Class 11: Statistical uncertainty

Methodology of Scientific Research

Andrés Aravena, PhD

March 22, 2023

Preparing for tomorrow

Do yo know how to solve this equation?

\[ax^2+ bx + c =0\]

Your answer will help me prepare tomorrow’s class

The easy uncertainty propagation rule

Last class we saw the easy rule for error propagation

\[ \begin{aligned} (x ± Δx) + (y ± Δy) & = (x+y) ± (Δx+Δy)\\ (x ± Δx) - (y ± Δy) & = (x-y) ± (Δx+Δy)\\ (x ± Δx\%) \times (y ± Δy\%)& =xy ± (Δx\% + Δy\%)\\ (x ± Δx\%) ÷ (y ± Δy\%)& =x/y ± (Δx\% + Δy\%) \end{aligned} \]

Here \(Δx\%\) represents the relative uncertainty, that is \(Δx/x\)

We use absolute uncertainty for + and -, and relative uncertainty for ⨉ and ÷

Be careful whit absolute and relative

It is easy to get confused with relative errors

Instead of \((x ± Δx\%)\) it is better to write \[x(1± Δx/x)\]

Mathematical notation was invented to make things clear, not confusing

Exercise: Let’s verify the formulas

Remember that we assume that \(Δx/x\) is small

Errors may compensate

Probabilistic uncertainty propagation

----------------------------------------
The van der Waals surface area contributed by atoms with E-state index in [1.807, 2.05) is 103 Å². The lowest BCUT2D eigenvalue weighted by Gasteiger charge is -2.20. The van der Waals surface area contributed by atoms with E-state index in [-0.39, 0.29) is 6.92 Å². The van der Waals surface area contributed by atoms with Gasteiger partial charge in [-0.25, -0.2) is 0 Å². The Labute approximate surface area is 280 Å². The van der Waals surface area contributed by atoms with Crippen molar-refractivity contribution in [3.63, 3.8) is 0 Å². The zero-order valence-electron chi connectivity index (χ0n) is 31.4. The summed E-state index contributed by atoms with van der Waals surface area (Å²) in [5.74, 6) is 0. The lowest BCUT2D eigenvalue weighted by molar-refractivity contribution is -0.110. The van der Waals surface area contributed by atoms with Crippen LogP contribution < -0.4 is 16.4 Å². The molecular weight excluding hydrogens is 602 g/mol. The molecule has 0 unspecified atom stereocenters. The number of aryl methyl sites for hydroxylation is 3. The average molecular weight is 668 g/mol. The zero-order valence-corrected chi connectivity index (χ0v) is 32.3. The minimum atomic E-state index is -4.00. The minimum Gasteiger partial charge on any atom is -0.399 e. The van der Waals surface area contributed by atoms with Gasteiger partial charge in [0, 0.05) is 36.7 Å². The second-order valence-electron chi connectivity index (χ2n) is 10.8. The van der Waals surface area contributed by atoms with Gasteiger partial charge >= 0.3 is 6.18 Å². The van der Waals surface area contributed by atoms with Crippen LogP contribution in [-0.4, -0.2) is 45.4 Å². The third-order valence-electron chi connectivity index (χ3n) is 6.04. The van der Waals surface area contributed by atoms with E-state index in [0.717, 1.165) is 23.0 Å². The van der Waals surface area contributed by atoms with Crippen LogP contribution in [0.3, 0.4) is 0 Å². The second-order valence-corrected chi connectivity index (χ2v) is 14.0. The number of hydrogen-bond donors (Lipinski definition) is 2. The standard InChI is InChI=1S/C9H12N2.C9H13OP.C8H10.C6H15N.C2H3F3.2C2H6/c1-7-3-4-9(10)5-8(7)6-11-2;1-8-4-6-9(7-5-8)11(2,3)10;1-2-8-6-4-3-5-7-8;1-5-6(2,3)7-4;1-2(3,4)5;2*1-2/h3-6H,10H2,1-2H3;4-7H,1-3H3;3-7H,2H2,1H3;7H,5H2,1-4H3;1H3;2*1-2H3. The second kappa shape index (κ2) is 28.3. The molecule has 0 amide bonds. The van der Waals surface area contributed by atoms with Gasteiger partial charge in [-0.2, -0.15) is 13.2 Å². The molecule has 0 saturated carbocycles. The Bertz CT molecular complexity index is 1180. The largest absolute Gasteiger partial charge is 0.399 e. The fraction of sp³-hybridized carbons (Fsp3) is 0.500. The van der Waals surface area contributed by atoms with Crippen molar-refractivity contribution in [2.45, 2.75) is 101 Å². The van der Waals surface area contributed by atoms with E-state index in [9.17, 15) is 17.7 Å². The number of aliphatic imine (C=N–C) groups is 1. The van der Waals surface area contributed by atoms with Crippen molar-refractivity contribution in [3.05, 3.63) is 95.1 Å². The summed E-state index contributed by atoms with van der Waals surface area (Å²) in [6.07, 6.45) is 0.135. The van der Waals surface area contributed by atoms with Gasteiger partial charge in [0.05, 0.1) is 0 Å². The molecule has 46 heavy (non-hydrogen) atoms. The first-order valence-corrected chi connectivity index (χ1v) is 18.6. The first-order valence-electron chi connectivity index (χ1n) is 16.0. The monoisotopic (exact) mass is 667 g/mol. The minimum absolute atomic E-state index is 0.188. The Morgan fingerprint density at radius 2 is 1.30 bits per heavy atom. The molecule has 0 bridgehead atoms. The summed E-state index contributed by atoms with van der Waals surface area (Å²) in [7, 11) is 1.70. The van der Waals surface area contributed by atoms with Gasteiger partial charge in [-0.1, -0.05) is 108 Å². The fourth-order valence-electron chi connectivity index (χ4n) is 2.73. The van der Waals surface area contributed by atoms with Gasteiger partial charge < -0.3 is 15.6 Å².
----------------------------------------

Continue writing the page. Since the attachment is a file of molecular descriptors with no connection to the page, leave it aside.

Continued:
These rules are “pessimistic”. They give the worst case

In general the “errors” can be positive or negative, and they tend to compensate

(This is valid only if the errors are independent)

In this case we can analyze uncertainty using the rules of probabilities

Variance quantifies uncertainty

In this case, the value \(Δx\) will represent the standard deviation of the measurement

The standard deviation is the square root of the variance

Then, we combine variances using the rule

“The variance of a sum is the sum of the variances”

(Again, this is valid only if the errors are independent)

The probabilistic rule

\[ \begin{align} (x ± Δx) + (y ± Δy) & = (x+y) ± \sqrt{Δx^2+Δy^2}\\ (x ± Δx) - (y ± Δy) & = (x-y) ± \sqrt{Δx^2+Δy^2}\\ (x ± Δx\%) \times (y ± Δy\%)& =x y ± \sqrt{Δx\%^2+Δy\%^2}\\ \frac{x ± Δx\%}{y ± Δy\%} & =\frac{x}{y} ± \sqrt{Δx\%^2+Δy\%^2} \end{align} \]

Confidence interval for the measurement

When using probabilistic rules we need to multiply the standard deviation by a constant k, associated with the confidence level

In most cases (but not all), the uncertainty follows a Normal distribution. In that case

  • \(k=1.96\) corresponds to 95% confidence
  • \(k=2.00\) corresponds to 98.9% confidence
  • \(k=2.57\) corresponds to 99% confidence
  • \(k=3.00\) corresponds to 99.9% confidence


In movies, people carries suitcases with cash

How much money is there?

(you can make any justified hypothesis)

What is the weight of this ferry?

More pictures of the ferry

And a classic one